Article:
pretty sure tht it doesn't. and as you might know it is quite abit slower than your 4600....in my opinion it is not at all worth the extra cost or trouble for it. althought the surrond gaming ting looks pretty cool.
Without a doubt, the visual quality of the Parhelia is light-years ahead of both Nvidia and ATi; however at the moment the card doesn't manage to cut it speed-wise. It is an extremely powerful card, but it's specific also - and nothing is currently programmed to target its particular strengths. In a couple of years, the games that support those features will still be playable on a Parhelia, whereas the 4600 won't stand a chance - but then how many of us will still be using the same video card in 2 yrs' time?
And no, Matrox has stopped putting any VIVO functionality on their condumer-level cards.
a13antichrist, I'd really want to believe that, but sadly that's marketing BS. It's not a case of the Parhelia being ahead of its times, it's just that the chip is horribly slow for the _present_ time. It just doesn't have have the chip clock frequency to compete with the big boys, and Matrox drivers always were slower than a snail too.
For example, given that memory bandwidth and the number of texturing units, it should zoom past any other card when anisotropic filtering is enabled. It doesn't. It just can't keep up. It just doesn't have the speed to compete. And you don't need any specially programmed games to take advantage of anisotropic filtering.
So in two years time, it will be even more POS than today. That's all. It will do you about as much good in two years time, as a TNT2 M64 bought two years ago does you now.
Plus, let's talk features in advance. Anyone remember the GF256? Right. It was supposed to be a card to last you for ever, remove the need for a CPU upgrade, and generally solve everything but cancer and world terrorism. You just wait until games start supporting those features. Only it actually took almost two years before those features actually became mainstream, by which time, the card was far from being top of the line any more.
Or even better, let's talk S3 Savage 2000. You just wait until people start supporting those features, and S3 gets their drivers to support T&L right. You'll see how it kills a GF256. Only it never did. It always remained a mediocre performing card, whose drivers eventually progressed from catastrophic to merely buggy. FFS, the card couldn't even support S3's own texture compression right, if we're talking unused features.
So your saying Matrox has potential, but they just ain't got their **** togehter, and trying to make a high performace card based on yesterdays technology (such as 0.15u die set) and slower clock speeds?
There is a Matrox benchmark, written of course to favour the Parhelia's strengths. From memory, which could be off, the Parhelia triples the scores of the Ti4600. Nvidia-optimized apps like that tree bench thing don't show anywhere near that sort of difference. The Parhelia does have power behind it, but Matrox are kidding themselves if they think developers are going to devote years of their time to include features for a card no-one is going to buy because of lacking raw performance numbers.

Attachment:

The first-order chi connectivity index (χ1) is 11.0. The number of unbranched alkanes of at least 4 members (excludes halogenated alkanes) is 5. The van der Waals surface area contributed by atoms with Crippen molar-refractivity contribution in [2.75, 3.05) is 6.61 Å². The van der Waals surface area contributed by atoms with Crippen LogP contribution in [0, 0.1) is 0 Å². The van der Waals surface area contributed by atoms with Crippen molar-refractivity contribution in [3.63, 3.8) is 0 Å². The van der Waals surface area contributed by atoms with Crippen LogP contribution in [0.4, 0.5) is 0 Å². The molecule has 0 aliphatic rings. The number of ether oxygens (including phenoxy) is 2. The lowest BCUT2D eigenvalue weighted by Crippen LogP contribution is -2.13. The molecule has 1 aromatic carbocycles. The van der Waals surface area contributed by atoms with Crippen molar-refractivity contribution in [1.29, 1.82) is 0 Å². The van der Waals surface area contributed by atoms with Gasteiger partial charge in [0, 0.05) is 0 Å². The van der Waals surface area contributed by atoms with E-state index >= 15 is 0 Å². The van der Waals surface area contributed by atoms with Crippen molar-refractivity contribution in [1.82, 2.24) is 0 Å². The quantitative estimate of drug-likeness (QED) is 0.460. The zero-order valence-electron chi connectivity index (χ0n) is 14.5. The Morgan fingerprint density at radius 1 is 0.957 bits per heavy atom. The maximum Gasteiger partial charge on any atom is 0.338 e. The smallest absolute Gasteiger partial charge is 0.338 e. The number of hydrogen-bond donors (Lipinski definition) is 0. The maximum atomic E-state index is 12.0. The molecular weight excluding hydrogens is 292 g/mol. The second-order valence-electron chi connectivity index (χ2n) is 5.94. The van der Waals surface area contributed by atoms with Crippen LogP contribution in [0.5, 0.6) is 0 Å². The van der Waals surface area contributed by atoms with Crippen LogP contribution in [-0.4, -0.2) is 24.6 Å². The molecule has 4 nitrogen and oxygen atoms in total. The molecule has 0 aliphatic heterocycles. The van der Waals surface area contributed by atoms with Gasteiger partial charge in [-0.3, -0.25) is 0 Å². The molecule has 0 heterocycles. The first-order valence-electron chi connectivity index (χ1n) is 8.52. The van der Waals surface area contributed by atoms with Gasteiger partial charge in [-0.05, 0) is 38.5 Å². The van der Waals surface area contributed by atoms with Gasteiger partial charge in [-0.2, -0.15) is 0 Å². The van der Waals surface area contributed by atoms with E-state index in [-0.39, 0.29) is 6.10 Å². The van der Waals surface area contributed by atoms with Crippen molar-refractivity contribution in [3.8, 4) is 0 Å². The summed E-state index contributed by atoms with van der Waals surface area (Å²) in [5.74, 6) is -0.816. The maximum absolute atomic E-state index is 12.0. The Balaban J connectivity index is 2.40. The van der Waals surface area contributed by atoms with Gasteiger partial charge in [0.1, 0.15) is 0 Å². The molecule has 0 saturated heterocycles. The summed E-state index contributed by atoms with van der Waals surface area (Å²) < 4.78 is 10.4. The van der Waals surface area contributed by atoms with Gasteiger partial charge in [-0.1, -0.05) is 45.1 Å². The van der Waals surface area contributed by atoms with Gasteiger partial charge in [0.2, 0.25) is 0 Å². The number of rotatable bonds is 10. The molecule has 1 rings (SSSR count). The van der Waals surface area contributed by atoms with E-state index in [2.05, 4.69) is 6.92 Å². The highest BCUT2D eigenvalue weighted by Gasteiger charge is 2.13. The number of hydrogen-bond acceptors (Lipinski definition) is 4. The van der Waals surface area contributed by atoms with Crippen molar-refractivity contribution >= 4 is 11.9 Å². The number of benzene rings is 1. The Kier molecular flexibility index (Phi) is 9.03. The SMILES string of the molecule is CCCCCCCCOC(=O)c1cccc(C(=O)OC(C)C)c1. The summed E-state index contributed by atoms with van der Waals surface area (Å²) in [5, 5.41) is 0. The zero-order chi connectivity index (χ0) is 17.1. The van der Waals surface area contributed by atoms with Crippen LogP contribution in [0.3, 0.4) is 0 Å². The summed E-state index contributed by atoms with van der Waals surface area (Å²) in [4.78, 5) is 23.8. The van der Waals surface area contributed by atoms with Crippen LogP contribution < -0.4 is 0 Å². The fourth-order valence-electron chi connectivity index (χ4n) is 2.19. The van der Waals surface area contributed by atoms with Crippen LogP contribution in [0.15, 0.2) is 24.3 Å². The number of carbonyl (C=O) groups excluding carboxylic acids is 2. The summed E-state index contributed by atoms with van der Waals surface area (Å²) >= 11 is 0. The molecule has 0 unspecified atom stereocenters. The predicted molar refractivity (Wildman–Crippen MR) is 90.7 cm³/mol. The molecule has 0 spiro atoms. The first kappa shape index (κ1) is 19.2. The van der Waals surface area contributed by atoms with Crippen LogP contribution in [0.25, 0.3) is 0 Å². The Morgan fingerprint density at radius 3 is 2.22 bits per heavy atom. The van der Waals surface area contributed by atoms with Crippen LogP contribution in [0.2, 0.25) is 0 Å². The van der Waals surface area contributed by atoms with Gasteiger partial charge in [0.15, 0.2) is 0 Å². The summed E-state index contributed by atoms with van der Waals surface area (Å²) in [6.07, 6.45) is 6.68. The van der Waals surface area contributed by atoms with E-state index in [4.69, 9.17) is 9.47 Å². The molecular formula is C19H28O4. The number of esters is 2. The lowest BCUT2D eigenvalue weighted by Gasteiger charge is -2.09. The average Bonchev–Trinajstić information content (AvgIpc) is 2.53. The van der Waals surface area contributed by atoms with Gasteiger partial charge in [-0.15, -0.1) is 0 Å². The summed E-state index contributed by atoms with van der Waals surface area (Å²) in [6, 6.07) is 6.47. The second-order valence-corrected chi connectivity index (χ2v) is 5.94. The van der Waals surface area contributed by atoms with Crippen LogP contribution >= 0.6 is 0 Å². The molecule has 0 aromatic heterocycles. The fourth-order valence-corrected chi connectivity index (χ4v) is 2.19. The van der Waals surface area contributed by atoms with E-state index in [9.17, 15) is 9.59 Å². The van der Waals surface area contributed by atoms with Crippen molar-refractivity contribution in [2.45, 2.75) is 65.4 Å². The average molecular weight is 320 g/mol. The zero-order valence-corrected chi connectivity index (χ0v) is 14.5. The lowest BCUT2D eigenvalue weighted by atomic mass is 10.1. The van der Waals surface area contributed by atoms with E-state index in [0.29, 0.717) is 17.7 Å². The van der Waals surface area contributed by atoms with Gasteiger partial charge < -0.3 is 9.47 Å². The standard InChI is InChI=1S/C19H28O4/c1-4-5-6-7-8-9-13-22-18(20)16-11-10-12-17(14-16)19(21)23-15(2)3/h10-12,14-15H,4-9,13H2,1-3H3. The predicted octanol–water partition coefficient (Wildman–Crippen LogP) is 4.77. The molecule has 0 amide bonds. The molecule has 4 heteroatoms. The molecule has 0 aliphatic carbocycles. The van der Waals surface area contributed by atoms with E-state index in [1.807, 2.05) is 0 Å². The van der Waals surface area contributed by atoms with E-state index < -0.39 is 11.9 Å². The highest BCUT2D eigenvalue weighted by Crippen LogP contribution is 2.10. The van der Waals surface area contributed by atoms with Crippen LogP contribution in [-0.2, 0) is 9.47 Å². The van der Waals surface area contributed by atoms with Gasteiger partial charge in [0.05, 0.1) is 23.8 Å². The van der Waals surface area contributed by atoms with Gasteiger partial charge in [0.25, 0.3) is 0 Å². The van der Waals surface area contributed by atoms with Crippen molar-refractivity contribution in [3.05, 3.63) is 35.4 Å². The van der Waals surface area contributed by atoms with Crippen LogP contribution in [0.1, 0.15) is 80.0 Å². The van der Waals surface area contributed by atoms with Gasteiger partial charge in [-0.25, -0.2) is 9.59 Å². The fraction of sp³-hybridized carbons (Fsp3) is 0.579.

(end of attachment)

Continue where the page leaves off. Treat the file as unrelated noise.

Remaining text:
With 16x FSAA and ANISO all enabled, the Parhelia does outperform a similarly-handicapped Ti4600 in a lot of things. And for the people buying the Parhelia, it's with those settings that they're going to be playing.
Is a lot of it marketing BS? Sure, no doubt it. But there is some truth to it at the same time.
I will be buying a Parhelia. But I'm sure hoping they've revised the core a bit by mid-next year when I start putting together my Dual Hammers....
Actually, Matrox's 16x FSAA is also a part of what's making me _not_ buy one. It's edge AA, _not_ FSAA for a start. But more of a worry I'd put on another limitation of it: "Currently FAA will not work with any use of stencil in a game, which is one thing Epic had to disable in the UT2003 demo in order for FAA to properly work. Although the demand isn't necessarily great for UT2003 to support stencil right now, eventual support is necessary and if FAA doesn't properly work with it enabled then Parhelia will be forced into 4X supersampling mode which is no better than what the Radeon offers."
That's Anand's words. I would have said it will be _worse_ than what a Radeon already offers.
So let me get this straight, you need developpers to _disable_ features for Matrox's AA to even work at all? That's not encouraging.
And from all the screenshots I've seen, Matrox's anisotropic looks just marginally better than having anisotropic filtering disabled.
Frankly, for image quality with FSAA and anisotropic filtering on, the ones that look convincing are the ATI cards, not Matrox.
Plus, if you want to check out what happens with the performance when FSAA and anisotropic are on, you may want to have a look at this page: http://www.anandtech.com/video/showdoc.html?i=1645&p=16
Really doesn't look to me like the Parhelia is zooming past the other cards even in that setup.
Generally, every test I can find here and now, just doesn't support Matrox's claims. For example, fair enough, let's imagine that the Parhelia really needs quad texturing to shine. (Ironically, that exact same claim I've heard before for the S3 Savage 2000.) Well, I understand that UT 2003 does that, yet the Parhelia still ends up way behind. What's the problem, then?